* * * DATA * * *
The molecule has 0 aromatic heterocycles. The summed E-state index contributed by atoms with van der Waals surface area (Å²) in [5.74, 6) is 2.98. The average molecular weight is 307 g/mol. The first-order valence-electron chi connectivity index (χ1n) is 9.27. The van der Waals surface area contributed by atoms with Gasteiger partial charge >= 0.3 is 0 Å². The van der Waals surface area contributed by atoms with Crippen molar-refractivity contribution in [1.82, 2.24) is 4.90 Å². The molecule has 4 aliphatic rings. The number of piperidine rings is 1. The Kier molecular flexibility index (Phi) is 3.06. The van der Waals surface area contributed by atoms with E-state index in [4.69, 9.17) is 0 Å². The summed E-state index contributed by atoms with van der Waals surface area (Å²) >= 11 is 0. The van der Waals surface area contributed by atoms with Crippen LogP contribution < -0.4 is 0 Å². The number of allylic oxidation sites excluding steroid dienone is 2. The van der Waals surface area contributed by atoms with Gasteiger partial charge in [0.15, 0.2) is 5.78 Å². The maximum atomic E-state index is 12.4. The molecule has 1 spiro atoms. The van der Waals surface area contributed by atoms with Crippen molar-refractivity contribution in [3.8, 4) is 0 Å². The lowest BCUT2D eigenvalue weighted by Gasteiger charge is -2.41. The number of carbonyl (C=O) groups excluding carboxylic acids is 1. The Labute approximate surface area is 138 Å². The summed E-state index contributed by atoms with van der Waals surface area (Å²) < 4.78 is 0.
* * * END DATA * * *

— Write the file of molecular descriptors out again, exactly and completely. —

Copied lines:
The molecule has 0 aromatic heterocycles. The summed E-state index contributed by atoms with van der Waals surface area (Å²) in [5.74, 6) is 2.98. The average molecular weight is 307 g/mol. The first-order valence-electron chi connectivity index (χ1n) is 9.27. The van der Waals surface area contributed by atoms with Gasteiger partial charge >= 0.3 is 0 Å². The van der Waals surface area contributed by atoms with Crippen molar-refractivity contribution in [1.82, 2.24) is 4.90 Å². The molecule has 4 aliphatic rings. The number of piperidine rings is 1. The Kier molecular flexibility index (Phi) is 3.06. The van der Waals surface area contributed by atoms with E-state index in [4.69, 9.17) is 0 Å². The summed E-state index contributed by atoms with van der Waals surface area (Å²) >= 11 is 0. The van der Waals surface area contributed by atoms with Crippen LogP contribution < -0.4 is 0 Å². The number of allylic oxidation sites excluding steroid dienone is 2. The van der Waals surface area contributed by atoms with Gasteiger partial charge in [0.15, 0.2) is 5.78 Å². The maximum atomic E-state index is 12.4. The molecule has 1 spiro atoms. The van der Waals surface area contributed by atoms with Crippen molar-refractivity contribution in [3.8, 4) is 0 Å². The lowest BCUT2D eigenvalue weighted by Gasteiger charge is -2.41. The number of carbonyl (C=O) groups excluding carboxylic acids is 1. The Labute approximate surface area is 138 Å². The summed E-state index contributed by atoms with van der Waals surface area (Å²) < 4.78 is 0.